2000's, Anne Bancroft, Comedy, Crime, David Mirkin, Gene Hackman, Heartbreakers, Jason Lee, Jennifer Love Hewitt, Ray Liotta, Sigourney Weaver
A funny, scintillating and often raunchily sharp madcap crime comedy, Heartbreakers crackles with great, comedic performances and a game cast. While it overstays it’s welcome with the running time , it’s still a good knockabout time with scintillating scenes and many great laughs
Max(Sigourney Weaver) and Page Connors(Jennifer Love Hewitt) are a mother daughter con artist duo who have been largely successful in their schemes. Their main ploy is for Max to charm someone with money into marriage. On the wedding night, she falls asleep thus not consummating the marriage. Shortly after, Page poses as a seductive young girl in order to put the man in a compromising position. Max then discovers this indiscretion and files for divorce, earning plenty of money in the process. They begin the movie by pulling this number on hot shot car salesman Dean( Ray Liotta). But this charmed existence is dealt a blow when the IRS catches up with them and they are forced to pay back their ill-gotten gains. Wanting money once more, Max persuades Page to do one last con with her and they head to Palm Beach. They set their sights on the loathsome tobacco baron William B. Tensy(Gene Hackman), who is never without his product and is prone to hacking fits. Page, although obviously close to her mother, feels a tad resentful that Max is always the one who seems to be the most successful and skilful at the con game. And while obviously talented at the game too, thanks to sassy attitude and plenty of sex appeal, Page wants to prove she can do it alone and be as savvy as her mother . Alongside the big con she and her mother are working on, she decides to do one of her own. She meets the sweet and unsuspecting bar owner Jack(Jason Lee), who has been offered a good amount of money for his establishment. What Page hasn’t counted on is developing deep, romantic feelings for him, which threatens to throw a spanner in the works. Also around to complicate matters is the return of Dean who wants to get even , despite the fact he’s still crazy for Max. Much eventfulness unfurls as the elaborate con takes unexpected turns with an out of his mind Dean joining the fray and unexpected feelings getting in the way of a possibly lucrative operation for the scheming mother/daughter duo.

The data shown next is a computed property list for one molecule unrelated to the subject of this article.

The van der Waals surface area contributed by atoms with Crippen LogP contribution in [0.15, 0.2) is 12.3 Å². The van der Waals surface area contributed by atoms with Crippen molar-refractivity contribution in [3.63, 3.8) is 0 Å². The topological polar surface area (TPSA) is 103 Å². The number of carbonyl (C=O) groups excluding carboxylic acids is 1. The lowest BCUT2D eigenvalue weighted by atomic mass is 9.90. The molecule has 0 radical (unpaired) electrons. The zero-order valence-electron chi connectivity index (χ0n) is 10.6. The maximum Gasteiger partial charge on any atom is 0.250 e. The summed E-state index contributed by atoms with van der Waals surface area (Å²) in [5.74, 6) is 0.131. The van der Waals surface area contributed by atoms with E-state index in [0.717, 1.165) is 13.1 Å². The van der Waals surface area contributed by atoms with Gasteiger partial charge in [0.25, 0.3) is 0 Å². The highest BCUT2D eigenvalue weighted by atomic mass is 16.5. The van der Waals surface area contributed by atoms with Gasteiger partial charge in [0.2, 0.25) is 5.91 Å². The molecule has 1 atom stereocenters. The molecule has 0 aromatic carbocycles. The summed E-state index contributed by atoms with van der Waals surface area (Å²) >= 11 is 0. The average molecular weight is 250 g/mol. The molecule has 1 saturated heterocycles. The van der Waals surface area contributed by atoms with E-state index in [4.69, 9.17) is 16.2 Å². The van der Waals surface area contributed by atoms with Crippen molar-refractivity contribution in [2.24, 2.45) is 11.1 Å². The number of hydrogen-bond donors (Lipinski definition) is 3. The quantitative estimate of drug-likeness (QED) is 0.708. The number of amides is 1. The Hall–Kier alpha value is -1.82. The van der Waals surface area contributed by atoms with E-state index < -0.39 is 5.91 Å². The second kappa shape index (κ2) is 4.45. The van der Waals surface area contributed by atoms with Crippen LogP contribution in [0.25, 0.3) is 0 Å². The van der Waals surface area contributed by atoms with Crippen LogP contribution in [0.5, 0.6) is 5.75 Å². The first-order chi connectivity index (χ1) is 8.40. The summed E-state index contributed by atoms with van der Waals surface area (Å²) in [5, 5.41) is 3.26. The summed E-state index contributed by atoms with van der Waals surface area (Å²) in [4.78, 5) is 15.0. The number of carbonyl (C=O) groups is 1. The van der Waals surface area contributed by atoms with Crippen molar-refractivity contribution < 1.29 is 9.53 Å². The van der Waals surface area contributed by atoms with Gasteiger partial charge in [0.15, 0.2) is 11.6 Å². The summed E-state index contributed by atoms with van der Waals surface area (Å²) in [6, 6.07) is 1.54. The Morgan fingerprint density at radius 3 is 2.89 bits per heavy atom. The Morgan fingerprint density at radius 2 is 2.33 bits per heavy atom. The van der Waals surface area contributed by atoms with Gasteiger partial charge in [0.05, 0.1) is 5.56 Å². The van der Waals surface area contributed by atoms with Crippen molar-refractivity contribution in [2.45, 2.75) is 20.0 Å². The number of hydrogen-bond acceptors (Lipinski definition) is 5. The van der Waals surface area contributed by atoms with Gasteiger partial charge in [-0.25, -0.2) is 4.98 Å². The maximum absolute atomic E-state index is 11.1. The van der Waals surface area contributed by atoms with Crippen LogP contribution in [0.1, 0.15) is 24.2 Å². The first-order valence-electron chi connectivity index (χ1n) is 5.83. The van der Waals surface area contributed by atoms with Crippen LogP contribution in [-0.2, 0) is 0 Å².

David Mirkin does a commendable job with Heartbreakers. He obviously is enjoying directing this amusing and at times raunchy crime comedy with amoral characters and a few good curveballs. When it comes to the laughs, Heartbreakers does deliver in large part due to the writing and zany events displayed. We have side splitting moments involving a nude statute , Max’s quick thinking in getting out of a possible jam when impersonating an Eastern European mistress and Page being used as the seductive decoy many a time. And basically anytime that Ray Liotta and Gene Hackman are on screen. The bone of contention within Heartbreakers comes with the running time, which it must be said goes on too long . Plus, there are some parts, mainly in the latter stages, that become overly complicated when they shouldn’t. I mean I’m all for twists and turns when observing a con game, but a few too many takes the cake. Thankfully, the vast majority of Heartbreakers is entertaining enough to compensate for these flaws and make it a fun-filled ride. It’s breezy and tart, with gorgeous locales and naughty antics a plenty. A jaunty and breezy score, peppered with fizzy mischief accentuates the fun time that’s being had by just about everyone involved.